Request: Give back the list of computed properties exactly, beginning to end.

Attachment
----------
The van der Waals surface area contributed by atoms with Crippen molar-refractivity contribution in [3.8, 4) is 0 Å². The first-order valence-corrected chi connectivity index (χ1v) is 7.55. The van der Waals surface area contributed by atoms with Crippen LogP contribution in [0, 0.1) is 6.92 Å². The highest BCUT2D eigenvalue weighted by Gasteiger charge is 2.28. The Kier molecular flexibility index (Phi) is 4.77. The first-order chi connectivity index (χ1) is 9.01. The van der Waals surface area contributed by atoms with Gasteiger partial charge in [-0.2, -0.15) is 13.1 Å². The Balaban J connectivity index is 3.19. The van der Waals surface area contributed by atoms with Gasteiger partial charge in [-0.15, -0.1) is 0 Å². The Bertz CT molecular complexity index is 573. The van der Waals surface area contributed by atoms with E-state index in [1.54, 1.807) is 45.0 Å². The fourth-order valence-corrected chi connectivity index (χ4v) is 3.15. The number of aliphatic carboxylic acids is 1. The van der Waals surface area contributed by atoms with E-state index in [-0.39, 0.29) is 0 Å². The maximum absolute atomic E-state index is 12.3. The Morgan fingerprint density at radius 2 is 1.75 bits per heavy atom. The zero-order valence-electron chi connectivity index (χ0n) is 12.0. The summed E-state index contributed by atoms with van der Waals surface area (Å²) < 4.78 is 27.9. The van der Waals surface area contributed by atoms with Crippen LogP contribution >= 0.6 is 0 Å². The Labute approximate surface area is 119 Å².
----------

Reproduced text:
The van der Waals surface area contributed by atoms with Crippen molar-refractivity contribution in [3.8, 4) is 0 Å². The first-order valence-corrected chi connectivity index (χ1v) is 7.55. The van der Waals surface area contributed by atoms with Crippen LogP contribution in [0, 0.1) is 6.92 Å². The highest BCUT2D eigenvalue weighted by Gasteiger charge is 2.28. The Kier molecular flexibility index (Phi) is 4.77. The first-order chi connectivity index (χ1) is 9.01. The van der Waals surface area contributed by atoms with Gasteiger partial charge in [-0.2, -0.15) is 13.1 Å². The Balaban J connectivity index is 3.19. The van der Waals surface area contributed by atoms with Gasteiger partial charge in [-0.15, -0.1) is 0 Å². The Bertz CT molecular complexity index is 573. The van der Waals surface area contributed by atoms with E-state index in [1.54, 1.807) is 45.0 Å². The fourth-order valence-corrected chi connectivity index (χ4v) is 3.15. The number of aliphatic carboxylic acids is 1. The van der Waals surface area contributed by atoms with E-state index in [-0.39, 0.29) is 0 Å². The maximum absolute atomic E-state index is 12.3. The Morgan fingerprint density at radius 2 is 1.75 bits per heavy atom. The zero-order valence-electron chi connectivity index (χ0n) is 12.0. The summed E-state index contributed by atoms with van der Waals surface area (Å²) < 4.78 is 27.9. The van der Waals surface area contributed by atoms with Crippen LogP contribution >= 0.6 is 0 Å². The Labute approximate surface area is 119 Å².